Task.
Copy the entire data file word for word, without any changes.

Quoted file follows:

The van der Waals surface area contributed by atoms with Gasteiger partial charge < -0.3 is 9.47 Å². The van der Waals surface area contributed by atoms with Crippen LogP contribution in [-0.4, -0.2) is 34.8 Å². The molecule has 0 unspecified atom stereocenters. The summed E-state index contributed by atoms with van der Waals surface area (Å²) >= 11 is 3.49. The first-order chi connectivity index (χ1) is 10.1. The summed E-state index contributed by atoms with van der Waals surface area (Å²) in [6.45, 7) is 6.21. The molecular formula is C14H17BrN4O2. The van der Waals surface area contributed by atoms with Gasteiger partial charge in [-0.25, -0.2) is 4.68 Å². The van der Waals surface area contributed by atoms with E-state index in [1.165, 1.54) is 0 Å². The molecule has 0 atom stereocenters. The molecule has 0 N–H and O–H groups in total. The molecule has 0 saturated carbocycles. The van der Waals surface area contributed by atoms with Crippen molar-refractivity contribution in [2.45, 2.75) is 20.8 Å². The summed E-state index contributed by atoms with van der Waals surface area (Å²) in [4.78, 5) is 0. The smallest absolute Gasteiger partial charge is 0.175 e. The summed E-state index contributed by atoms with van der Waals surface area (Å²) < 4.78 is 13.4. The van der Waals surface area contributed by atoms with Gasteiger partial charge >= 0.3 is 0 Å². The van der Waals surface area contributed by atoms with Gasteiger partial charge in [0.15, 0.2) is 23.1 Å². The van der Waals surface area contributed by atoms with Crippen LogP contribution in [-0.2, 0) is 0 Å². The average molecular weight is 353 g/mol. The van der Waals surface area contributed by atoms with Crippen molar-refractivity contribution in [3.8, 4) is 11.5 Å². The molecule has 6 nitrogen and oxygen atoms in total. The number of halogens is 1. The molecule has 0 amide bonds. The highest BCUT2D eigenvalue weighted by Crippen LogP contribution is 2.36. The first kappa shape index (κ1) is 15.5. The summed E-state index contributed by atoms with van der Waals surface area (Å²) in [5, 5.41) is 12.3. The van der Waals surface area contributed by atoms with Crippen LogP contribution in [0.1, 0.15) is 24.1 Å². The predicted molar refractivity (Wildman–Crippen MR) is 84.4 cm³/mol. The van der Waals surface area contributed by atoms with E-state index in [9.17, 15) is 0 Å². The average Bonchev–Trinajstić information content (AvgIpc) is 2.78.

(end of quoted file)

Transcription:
The van der Waals surface area contributed by atoms with Gasteiger partial charge < -0.3 is 9.47 Å². The van der Waals surface area contributed by atoms with Crippen LogP contribution in [-0.4, -0.2) is 34.8 Å². The molecule has 0 unspecified atom stereocenters. The summed E-state index contributed by atoms with van der Waals surface area (Å²) >= 11 is 3.49. The first-order chi connectivity index (χ1) is 10.1. The summed E-state index contributed by atoms with van der Waals surface area (Å²) in [6.45, 7) is 6.21. The molecular formula is C14H17BrN4O2. The van der Waals surface area contributed by atoms with Gasteiger partial charge in [-0.25, -0.2) is 4.68 Å². The van der Waals surface area contributed by atoms with E-state index in [1.165, 1.54) is 0 Å². The molecule has 0 atom stereocenters. The molecule has 0 N–H and O–H groups in total. The molecule has 0 saturated carbocycles. The van der Waals surface area contributed by atoms with Crippen molar-refractivity contribution in [2.45, 2.75) is 20.8 Å². The summed E-state index contributed by atoms with van der Waals surface area (Å²) in [4.78, 5) is 0. The smallest absolute Gasteiger partial charge is 0.175 e. The summed E-state index contributed by atoms with van der Waals surface area (Å²) < 4.78 is 13.4. The van der Waals surface area contributed by atoms with Gasteiger partial charge >= 0.3 is 0 Å². The van der Waals surface area contributed by atoms with Gasteiger partial charge in [0.15, 0.2) is 23.1 Å². The van der Waals surface area contributed by atoms with Crippen LogP contribution in [-0.2, 0) is 0 Å². The average molecular weight is 353 g/mol. The van der Waals surface area contributed by atoms with Crippen molar-refractivity contribution in [3.8, 4) is 11.5 Å². The molecule has 6 nitrogen and oxygen atoms in total. The number of halogens is 1. The molecule has 0 amide bonds. The highest BCUT2D eigenvalue weighted by Crippen LogP contribution is 2.36. The first kappa shape index (κ1) is 15.5. The summed E-state index contributed by atoms with van der Waals surface area (Å²) in [5, 5.41) is 12.3. The van der Waals surface area contributed by atoms with Crippen LogP contribution in [0.1, 0.15) is 24.1 Å². The predicted molar refractivity (Wildman–Crippen MR) is 84.4 cm³/mol. The van der Waals surface area contributed by atoms with E-state index in [9.17, 15) is 0 Å². The average Bonchev–Trinajstić information content (AvgIpc) is 2.78.